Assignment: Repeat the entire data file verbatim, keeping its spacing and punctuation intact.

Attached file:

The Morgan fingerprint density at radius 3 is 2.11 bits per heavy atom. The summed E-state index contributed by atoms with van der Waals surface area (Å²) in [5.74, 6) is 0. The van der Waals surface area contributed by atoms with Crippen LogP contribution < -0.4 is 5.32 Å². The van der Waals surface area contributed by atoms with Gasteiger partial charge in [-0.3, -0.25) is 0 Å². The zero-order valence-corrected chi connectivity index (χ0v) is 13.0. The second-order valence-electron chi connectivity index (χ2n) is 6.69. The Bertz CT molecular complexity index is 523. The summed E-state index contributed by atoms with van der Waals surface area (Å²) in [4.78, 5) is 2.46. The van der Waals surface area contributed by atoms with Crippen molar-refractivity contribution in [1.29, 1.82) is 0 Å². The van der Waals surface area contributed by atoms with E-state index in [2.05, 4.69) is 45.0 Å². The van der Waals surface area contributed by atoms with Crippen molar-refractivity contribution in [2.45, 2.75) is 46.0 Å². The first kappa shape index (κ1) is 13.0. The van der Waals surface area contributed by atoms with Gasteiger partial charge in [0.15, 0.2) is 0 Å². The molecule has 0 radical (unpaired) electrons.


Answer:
The Morgan fingerprint density at radius 3 is 2.11 bits per heavy atom. The summed E-state index contributed by atoms with van der Waals surface area (Å²) in [5.74, 6) is 0. The van der Waals surface area contributed by atoms with Crippen LogP contribution < -0.4 is 5.32 Å². The van der Waals surface area contributed by atoms with Gasteiger partial charge in [-0.3, -0.25) is 0 Å². The zero-order valence-corrected chi connectivity index (χ0v) is 13.0. The second-order valence-electron chi connectivity index (χ2n) is 6.69. The Bertz CT molecular complexity index is 523. The summed E-state index contributed by atoms with van der Waals surface area (Å²) in [4.78, 5) is 2.46. The van der Waals surface area contributed by atoms with Crippen molar-refractivity contribution in [1.29, 1.82) is 0 Å². The van der Waals surface area contributed by atoms with E-state index in [2.05, 4.69) is 45.0 Å². The van der Waals surface area contributed by atoms with Crippen molar-refractivity contribution in [2.45, 2.75) is 46.0 Å². The first kappa shape index (κ1) is 13.0. The van der Waals surface area contributed by atoms with Gasteiger partial charge in [0.15, 0.2) is 0 Å². The molecule has 0 radical (unpaired) electrons.